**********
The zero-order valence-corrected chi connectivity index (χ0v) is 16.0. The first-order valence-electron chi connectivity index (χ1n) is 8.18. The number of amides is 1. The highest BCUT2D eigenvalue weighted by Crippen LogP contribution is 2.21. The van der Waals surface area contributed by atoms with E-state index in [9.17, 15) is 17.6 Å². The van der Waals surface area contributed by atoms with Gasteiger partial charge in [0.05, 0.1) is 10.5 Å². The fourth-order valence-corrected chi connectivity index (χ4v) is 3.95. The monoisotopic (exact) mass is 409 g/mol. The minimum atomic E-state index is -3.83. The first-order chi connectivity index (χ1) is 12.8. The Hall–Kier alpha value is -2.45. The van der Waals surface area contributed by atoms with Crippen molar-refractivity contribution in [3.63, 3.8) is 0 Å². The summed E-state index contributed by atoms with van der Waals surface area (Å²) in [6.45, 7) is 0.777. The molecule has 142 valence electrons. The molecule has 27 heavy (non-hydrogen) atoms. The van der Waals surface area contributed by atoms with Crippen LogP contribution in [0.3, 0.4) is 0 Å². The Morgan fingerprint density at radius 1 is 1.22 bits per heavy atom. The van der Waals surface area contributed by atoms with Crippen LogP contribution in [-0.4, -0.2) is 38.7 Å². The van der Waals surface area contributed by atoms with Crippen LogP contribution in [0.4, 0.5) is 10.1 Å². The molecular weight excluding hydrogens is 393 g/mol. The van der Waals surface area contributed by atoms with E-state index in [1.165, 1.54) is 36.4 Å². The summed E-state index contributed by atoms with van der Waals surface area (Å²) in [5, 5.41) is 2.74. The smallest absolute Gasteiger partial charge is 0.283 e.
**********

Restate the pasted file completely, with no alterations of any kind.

The zero-order valence-corrected chi connectivity index (χ0v) is 16.0. The first-order valence-electron chi connectivity index (χ1n) is 8.18. The number of amides is 1. The highest BCUT2D eigenvalue weighted by Crippen LogP contribution is 2.21. The van der Waals surface area contributed by atoms with E-state index in [9.17, 15) is 17.6 Å². The van der Waals surface area contributed by atoms with Gasteiger partial charge in [0.05, 0.1) is 10.5 Å². The fourth-order valence-corrected chi connectivity index (χ4v) is 3.95. The monoisotopic (exact) mass is 409 g/mol. The minimum atomic E-state index is -3.83. The first-order chi connectivity index (χ1) is 12.8. The Hall–Kier alpha value is -2.45. The van der Waals surface area contributed by atoms with Crippen molar-refractivity contribution in [3.63, 3.8) is 0 Å². The summed E-state index contributed by atoms with van der Waals surface area (Å²) in [6.45, 7) is 0.777. The molecule has 142 valence electrons. The molecule has 27 heavy (non-hydrogen) atoms. The van der Waals surface area contributed by atoms with Crippen LogP contribution in [0.3, 0.4) is 0 Å². The Morgan fingerprint density at radius 1 is 1.22 bits per heavy atom. The van der Waals surface area contributed by atoms with Crippen LogP contribution in [-0.4, -0.2) is 38.7 Å². The van der Waals surface area contributed by atoms with Crippen LogP contribution in [0.4, 0.5) is 10.1 Å². The molecular weight excluding hydrogens is 393 g/mol. The van der Waals surface area contributed by atoms with E-state index in [1.165, 1.54) is 36.4 Å². The summed E-state index contributed by atoms with van der Waals surface area (Å²) in [5, 5.41) is 2.74. The smallest absolute Gasteiger partial charge is 0.283 e.